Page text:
THE WHITE HOUSE
Office of the Press Secretary
For Immediate Release
February 17, 1995
Criteria for Decisionmaking on U.S. Arms Exports
Given the complexities of arms transfer decisions and
the multiple U.S. interests involved in each arms
transfer decision, the U.S. Government will continue to
make arms transfer decisions on a case-by-case basis.
These reviews will be guided by the criteria below.
All arms transfer decisions will take into account the
-- Consistency with international agreements and arms
-- Appropriateness of the transfer in responding to
legitimate U.S. and recipient security needs.
-- Consistency with U.S. regional stability interests,
especially when considering transfers involving power
projection capability or introduction of a system which
may foster increased tension or contribute to an arms
-- The degree to which the transfer supports U.S.
strategic and foreign policy interests through increased
access and influence, allied burdensharing, and
-- The impact of the proposed transfer on U.S.
capabilities and technological advantage, particularly in
protecting sensitive software and hardware design,
development, manufacturing, and integration knowledge.
-- The impact on U.S. industry and the defense
industrial base whether the sale is approved or not.
-- The degree of protection afforded sensitive
technology and potential for unauthorized third-party
transfer, as well as in-country diversion to unauthorized
-- The risk of revealing system vulnerabilities and
adversely impacting U.S. operational capabilities in the
event of compromise.
-- The risk of adverse economic, political or social
impact within the recipient nation and the degree to
which security needs can be addressed by other means.
-- The human rights, terrorism and proliferation
record of the recipient and the potential for misuse of
the export in question.
-- The availability of comparable systems from foreign
-- The ability of the recipient effectively to field,
support, and appropriately employ the requested system in
accordance with its intended end-use.
Upgrades of equipment -- particularly that of former
Soviet-bloc manufacture -- is a growing segment of the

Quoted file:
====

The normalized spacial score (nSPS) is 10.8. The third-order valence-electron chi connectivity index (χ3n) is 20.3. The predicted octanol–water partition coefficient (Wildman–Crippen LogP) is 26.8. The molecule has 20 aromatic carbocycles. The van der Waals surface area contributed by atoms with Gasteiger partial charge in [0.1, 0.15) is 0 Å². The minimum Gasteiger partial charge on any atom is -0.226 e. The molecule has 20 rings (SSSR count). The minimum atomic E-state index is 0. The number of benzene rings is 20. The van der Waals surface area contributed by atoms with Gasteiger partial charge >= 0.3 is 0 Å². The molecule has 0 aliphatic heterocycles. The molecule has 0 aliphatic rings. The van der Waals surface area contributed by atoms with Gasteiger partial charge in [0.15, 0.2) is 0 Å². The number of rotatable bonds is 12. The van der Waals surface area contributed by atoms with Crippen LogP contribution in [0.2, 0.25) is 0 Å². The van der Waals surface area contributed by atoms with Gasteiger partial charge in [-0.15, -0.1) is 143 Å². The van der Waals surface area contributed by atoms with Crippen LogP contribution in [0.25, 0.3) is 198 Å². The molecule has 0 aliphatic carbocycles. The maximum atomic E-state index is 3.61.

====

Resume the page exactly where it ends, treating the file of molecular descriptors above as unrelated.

market. The U.S. government should support U.S. firms'
participation in that market segment to the extent
consistent with our own national security and foreign
policy interests. In addition to the above general
criteria, the following guidelines will govern U.S.
treatment of upgrades:
-- Upgrade programs must be well-defined to be
considered for approval.
-- Upgrades should be consistent with general
conventional arms transfer criteria outlined above.
-- There will be a presumption of denial of exports to
upgrade programs that lead to a capability beyond that
which the U.S. would be willing to export directly.
-- Careful review of the total scope of proposed
upgrade programs is necessary to ensure that U.S.
licensing decisions are consistent with U.S. policy on
transfers of equivalent new systems.
-- U.S. contributions to upgrade programs initiated by
foreign prime contractors should be evaluated against the
-- Protection of U.S. technologies must be ensured
because of the inherent risk of technology transfer in
the integration efforts that typically accompany an
-- Upgrades will be subject to standard USG written
end use and retransfer assurances by both the integrator
and final end user, with strong and specific sanctions in
place for those who violate these conditions.
-- Benchmarks should be established for upgrades of
specific types of systems, to provide a policy baseline
against which (1) individual arms transfer proposals can
be assessed and (2) proposed departures from the policy
must be justified.